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An extension of the previous case of a single current loop
is to consider a large number N of such loops
tightly packed together over a distance L - such a device
is called a solenoid. This is illustrated in Fig. 1.8.
This device has many important applications
for two reasons: one is that fairly strong magnetic fields can be produced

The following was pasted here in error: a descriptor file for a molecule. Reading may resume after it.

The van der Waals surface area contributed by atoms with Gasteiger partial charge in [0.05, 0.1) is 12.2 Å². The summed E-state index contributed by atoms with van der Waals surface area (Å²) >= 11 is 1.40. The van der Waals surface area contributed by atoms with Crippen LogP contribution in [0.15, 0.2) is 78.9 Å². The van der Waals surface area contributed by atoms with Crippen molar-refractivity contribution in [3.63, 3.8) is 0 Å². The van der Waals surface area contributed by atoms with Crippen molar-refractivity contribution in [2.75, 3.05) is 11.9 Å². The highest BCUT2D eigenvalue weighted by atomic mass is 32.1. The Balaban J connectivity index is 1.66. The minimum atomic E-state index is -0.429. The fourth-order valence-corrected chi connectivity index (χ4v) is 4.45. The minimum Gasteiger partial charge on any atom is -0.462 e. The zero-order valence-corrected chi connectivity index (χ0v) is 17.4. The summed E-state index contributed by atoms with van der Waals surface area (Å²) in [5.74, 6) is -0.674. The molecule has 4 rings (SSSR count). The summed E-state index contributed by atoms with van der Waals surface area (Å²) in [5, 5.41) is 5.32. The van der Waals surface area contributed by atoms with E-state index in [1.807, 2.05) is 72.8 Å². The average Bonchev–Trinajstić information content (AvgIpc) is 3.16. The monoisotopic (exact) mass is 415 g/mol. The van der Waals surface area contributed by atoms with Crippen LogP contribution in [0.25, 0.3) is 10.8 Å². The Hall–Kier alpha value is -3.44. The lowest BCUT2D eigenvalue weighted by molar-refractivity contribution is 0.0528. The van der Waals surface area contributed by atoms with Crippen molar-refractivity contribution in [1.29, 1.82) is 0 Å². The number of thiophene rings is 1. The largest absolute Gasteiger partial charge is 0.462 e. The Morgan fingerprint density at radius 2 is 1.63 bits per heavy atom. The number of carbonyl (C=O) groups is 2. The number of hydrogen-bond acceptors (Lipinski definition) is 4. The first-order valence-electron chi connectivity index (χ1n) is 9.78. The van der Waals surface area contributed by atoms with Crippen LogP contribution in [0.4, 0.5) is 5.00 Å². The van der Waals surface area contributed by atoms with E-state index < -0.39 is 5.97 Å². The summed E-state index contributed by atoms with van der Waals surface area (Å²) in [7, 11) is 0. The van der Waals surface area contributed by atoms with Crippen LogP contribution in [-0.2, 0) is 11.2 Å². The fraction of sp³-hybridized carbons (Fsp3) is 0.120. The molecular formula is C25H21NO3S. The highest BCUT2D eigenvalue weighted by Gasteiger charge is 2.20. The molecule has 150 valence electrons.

by using a large number of turns, and secondly, the magnetic field
is fairly constant in magnitude and direction throughout the solenoid, except
near the ends. The magnitude of the magnetic field of a solenoid is
where n = N/L is the number of turns per unit length. The direction
of the magnetic field is given by the same rule for determining the
direction of a magnetic field of a single current loop.